More and more one is hearing talk of privatizing the U.S. Postal Service. For many years, this has been an aspiration of rabidly conservative members of Congress like Rep. Darrell Issa (R-CA), http://issa.house.gov/ Chairman of the House Oversight and Government Reform Committee.
With the recent defeat of the reactionary House Tea Party caucus in the just-ended government shutdown over the budget “crisis,” debt ceiling and assorted issues, maybe they’ll now focus on trying to privatize the USPS. After all, this group has the utmost contempt for any public or government program that can help people—even when those programs also help business, which the postal service does in spades.
It’s too soon to tell right now a few days after the federal government reopened. And who knows if the Tea Party faction will continue to wield the same degree of power as it has so far?
It just might.
There are many powerful forces that fuel the ultraconservatives’ fire. According to Businessweek, com, organizations such as the Heritage Foundation say it’s impossible for the USPS to continue in its current form, given the decline in letter-writing, the mailing of greeting cards and the like http://www.businessweek.com/articles/2013-10-16/why-the-u-dot-s-dot-postal-service-is-in-even-worse-shape-than-you-think
Similarly, the same publication also says a USPS initial public stock offering is plausible right now and points to the IPO if Royal Mail, Great Britain’s postal corporation just floated as an example of how this might look.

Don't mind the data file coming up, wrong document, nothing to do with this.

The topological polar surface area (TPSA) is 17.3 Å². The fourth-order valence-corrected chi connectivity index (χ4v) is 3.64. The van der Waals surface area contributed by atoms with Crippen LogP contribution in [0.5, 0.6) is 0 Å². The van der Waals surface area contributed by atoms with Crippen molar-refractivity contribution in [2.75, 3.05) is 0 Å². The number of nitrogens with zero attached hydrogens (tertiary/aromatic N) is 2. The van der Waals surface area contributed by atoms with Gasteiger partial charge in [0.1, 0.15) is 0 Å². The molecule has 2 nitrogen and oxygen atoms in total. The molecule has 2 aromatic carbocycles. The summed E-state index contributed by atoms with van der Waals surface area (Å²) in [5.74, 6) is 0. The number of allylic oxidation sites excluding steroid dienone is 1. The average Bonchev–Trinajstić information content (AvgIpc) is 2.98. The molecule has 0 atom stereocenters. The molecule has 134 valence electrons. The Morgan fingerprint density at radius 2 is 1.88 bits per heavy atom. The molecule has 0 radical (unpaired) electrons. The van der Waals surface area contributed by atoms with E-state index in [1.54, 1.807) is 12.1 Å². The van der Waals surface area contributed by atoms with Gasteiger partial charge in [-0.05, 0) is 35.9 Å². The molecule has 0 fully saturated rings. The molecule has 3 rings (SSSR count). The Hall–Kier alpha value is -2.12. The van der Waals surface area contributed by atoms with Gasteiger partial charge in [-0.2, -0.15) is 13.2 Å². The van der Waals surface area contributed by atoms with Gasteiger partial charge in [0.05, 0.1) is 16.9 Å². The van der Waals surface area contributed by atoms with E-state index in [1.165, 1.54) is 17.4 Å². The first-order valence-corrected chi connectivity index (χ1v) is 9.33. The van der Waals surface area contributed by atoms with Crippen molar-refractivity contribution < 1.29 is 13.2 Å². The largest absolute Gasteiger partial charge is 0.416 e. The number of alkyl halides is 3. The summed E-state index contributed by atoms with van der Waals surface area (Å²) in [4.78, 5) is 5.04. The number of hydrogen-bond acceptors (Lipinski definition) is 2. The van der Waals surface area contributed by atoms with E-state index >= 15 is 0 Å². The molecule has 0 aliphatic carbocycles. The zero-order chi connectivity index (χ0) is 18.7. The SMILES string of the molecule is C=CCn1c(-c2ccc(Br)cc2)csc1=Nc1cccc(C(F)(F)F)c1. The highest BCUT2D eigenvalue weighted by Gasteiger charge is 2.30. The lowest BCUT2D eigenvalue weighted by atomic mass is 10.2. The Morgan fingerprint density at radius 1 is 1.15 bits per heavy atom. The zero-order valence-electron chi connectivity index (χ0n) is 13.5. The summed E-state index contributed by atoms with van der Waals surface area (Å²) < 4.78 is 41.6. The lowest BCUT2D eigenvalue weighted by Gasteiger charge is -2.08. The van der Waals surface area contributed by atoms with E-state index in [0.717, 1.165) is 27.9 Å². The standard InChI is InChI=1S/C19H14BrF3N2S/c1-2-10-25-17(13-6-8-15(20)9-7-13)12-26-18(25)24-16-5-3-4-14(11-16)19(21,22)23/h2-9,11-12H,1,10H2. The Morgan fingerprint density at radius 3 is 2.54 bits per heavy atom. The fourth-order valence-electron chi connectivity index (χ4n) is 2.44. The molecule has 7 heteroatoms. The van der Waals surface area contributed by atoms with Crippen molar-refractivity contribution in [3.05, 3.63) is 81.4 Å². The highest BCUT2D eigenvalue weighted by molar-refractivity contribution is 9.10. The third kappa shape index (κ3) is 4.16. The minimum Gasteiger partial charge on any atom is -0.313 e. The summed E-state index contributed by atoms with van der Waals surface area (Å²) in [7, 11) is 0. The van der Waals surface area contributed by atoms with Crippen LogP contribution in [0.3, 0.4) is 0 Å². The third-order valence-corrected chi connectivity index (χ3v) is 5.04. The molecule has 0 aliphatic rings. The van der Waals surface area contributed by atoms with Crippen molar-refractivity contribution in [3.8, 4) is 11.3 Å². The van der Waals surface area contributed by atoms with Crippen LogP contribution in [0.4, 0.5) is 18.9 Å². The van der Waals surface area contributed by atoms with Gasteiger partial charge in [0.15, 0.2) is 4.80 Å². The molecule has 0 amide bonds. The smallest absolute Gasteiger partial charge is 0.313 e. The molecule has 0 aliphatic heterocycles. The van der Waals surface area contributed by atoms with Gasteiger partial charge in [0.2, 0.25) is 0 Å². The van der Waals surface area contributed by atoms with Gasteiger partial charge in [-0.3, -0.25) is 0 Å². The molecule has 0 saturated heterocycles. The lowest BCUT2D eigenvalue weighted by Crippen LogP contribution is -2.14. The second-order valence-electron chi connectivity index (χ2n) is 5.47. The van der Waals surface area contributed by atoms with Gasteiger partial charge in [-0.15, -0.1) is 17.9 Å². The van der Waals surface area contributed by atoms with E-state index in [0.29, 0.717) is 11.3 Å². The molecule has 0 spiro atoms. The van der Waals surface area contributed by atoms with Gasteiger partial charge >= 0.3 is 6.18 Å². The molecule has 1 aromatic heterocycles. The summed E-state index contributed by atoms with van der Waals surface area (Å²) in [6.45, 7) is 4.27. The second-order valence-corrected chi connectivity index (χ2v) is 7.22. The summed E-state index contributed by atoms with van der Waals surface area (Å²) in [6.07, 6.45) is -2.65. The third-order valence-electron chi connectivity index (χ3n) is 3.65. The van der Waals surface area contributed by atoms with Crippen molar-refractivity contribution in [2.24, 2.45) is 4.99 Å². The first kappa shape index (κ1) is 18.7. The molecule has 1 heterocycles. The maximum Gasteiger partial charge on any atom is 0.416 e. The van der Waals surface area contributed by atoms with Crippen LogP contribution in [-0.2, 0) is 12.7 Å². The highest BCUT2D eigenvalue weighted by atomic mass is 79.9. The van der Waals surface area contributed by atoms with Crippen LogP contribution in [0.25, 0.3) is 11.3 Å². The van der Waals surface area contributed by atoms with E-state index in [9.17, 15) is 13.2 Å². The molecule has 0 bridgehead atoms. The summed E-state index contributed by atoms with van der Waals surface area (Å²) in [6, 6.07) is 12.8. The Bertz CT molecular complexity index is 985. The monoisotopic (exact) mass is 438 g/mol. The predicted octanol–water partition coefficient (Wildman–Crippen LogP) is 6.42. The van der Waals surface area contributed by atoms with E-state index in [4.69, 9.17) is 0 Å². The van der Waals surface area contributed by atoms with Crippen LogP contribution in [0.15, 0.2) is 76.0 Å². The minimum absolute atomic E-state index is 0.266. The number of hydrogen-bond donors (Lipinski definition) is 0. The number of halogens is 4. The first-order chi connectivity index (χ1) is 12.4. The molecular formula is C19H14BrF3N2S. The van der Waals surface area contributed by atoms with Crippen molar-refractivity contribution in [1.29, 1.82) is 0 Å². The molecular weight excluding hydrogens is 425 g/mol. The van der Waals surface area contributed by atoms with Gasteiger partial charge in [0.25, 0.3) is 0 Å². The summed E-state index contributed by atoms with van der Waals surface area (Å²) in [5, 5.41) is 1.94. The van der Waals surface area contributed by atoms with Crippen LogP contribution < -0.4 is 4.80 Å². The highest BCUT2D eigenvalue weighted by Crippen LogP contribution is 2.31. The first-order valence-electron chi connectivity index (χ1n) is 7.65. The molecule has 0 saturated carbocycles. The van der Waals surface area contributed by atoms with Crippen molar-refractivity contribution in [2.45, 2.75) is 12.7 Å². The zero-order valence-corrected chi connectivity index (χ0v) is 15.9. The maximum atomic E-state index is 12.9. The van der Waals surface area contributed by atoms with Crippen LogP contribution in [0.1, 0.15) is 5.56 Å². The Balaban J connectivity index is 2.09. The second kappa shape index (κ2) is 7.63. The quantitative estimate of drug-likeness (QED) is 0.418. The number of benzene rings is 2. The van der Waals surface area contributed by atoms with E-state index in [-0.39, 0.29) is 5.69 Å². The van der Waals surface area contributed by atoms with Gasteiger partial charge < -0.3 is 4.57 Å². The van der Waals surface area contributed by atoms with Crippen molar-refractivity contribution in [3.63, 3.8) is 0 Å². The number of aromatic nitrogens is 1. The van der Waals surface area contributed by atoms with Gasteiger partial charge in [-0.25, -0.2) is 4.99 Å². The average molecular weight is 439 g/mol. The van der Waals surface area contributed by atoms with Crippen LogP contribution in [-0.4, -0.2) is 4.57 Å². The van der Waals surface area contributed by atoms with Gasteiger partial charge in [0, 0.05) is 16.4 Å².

Indeed a week after Royal Mail’s shares went public, its stock price soared by 50%, according to Sky.com http://news.sky.com/story/1156474/royal-mail-shares-hit-500p-a-week-after-sale.
Markets usually calm down and irrational exuberance dissipates.
And you can’t underestimate what effect opposition from organized labor groups like the Communications Workers Union www.cwu.org might have on this. That union is set to strike Nov. 4.
Right now, it’s unclear if the American Postal Workers Union and other organizations could launch an effective strike stateside. But luckily it hasn’t come to that yet.
Just like with the U.S. government shutdown, conservative forces not limited to the Tea Party underestimate the amount of public opposition trying to privatize the USPS might bring about.
After all, the GOP’s popularity dropped to just 24% of the American people after the shutdown, it was widely reported.
What might happen if they try to monkey with the one government institution everybody trusts?
Could be there’s something else going on here.
Perhaps the Tea Party’s actions were either a ham-handed attempt at, or a trial run for trying to impose something like the Shock Doctrine on the American people http://www.naomiklein.org/shock-doctrine/the-book
Simply put, in her the 2007 book Canadian journalist Naomi Klein exposed how the forces of global capitalism gradually got their way in many countries by creating economic shocks which generally made ordinary people pliant and submissive even if they were more impoverished and desperate than before.
The Tea Party or a similar group will probably try something drastic like this government shutdown again or something even worse.
But as Klein noted in her book, shock always wears off.